Many years ago I read a very nice math textbook called Analytic Number Theory by D. J. Newman. Chapter 1 of that book has a section titled Crazy Dice in which the same riddle linked to by the OP that deals with the case of 6-sided dice is solved using generating functions. Essentially one converts the problem to a problem of polynomial algebra. For example, the solution "die1=(1,2,2,3,3,4), die2=(1,3,4,5,6,8)" to the original crazy dice problem reduces to checking the polynomial identity
$$(x+x^2+x^3+x^4+x^5+x^6)^2 = (x+2x^2+2x^3+x^4)(x+x^3+x^4+x^5+x^6+x^8),$$
since when expanding out these products, the coefficients of powers of $x$ on the left-hand side correspond precisely to the probabilities (after dividing by 36) to get the numbers $2,3,...,12$ when rolling normal dice, and on the right-hand side this would be the same thing with the crazy dice. So, to solve our new problem with the $20$-sided dice we need to find corresponding identities involving a "nonstandard" factorization of the polynomial
$$ g(x)^2 = (1+x+x^2+...+x^{19})^2$$
into a product of two distinct polynomials whose coefficients are nonnegative and add up to $20$. I managed to do this by factorizing the polynomial $g(x)$ in Mathematica (it factors into 5 irreducible factors: $x+1$, $x^2+1$, $x^4-x^3+x^2-x+1$, $x^4+x^3+x^2+x+1$, $x^8-x^6+x^4-x^2+1$) and then writing a small program to systematically look at all possible products of these 5 factors with powers $0,1,2$. There are a total of $3^5=243$ possibilities, so my laptop did this easily in a few seconds.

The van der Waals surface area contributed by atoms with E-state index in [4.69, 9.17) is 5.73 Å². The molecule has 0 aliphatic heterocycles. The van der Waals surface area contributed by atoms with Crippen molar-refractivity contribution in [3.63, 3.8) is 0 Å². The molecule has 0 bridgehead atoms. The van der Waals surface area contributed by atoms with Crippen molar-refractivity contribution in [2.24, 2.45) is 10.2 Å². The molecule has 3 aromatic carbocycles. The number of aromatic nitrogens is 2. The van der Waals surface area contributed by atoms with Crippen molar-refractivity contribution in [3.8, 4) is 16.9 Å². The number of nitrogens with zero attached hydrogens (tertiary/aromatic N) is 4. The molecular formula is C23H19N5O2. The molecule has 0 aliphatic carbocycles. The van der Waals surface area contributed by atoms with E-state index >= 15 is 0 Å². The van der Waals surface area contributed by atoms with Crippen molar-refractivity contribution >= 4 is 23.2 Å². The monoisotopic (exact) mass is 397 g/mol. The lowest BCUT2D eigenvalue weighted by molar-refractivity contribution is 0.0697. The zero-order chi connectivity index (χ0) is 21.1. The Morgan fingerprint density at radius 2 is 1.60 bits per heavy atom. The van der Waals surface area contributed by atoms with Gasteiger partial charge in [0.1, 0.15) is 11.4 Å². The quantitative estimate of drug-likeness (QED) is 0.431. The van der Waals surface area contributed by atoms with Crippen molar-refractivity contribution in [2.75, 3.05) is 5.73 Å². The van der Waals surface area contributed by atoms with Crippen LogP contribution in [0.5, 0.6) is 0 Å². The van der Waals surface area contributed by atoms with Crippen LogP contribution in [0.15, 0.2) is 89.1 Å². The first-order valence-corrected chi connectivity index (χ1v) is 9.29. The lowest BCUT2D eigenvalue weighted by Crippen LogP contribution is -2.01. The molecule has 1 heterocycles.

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6  
I have to say, this is an impressively clever solution which readily generalizes to any number and type of dice. – 2012rcampion Jan 28 at 8:33
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The irreducible factors of $(1+x+\ldots+x^{19})$ are exactly the cyclotomic polynomials $\phi_n$ as $n$ ranges over the divisors of $20$ (except for $n=1$). – Julian Rosen Jan 28 at 14:56
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And taking the sum of their coefficients is equivalent to evaluating them at $1$, which means you can use this result to further systematize things... – Micah Jan 29 at 0:57
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This transformation -- from distinct events with values to polynomial, and turning addition into multiplication -- is great for certain kinds of modelling. It is analogous to the Fourier transform trick in more than one way. I have lots of fun with it, and computers love it. – Yakk Jan 29 at 15:00

A solution that fits a generalized pattern:

  [ 1 2 2 3 3 4 4 5 5 6 6 7 7 8 8 9 9 10 10 11 ]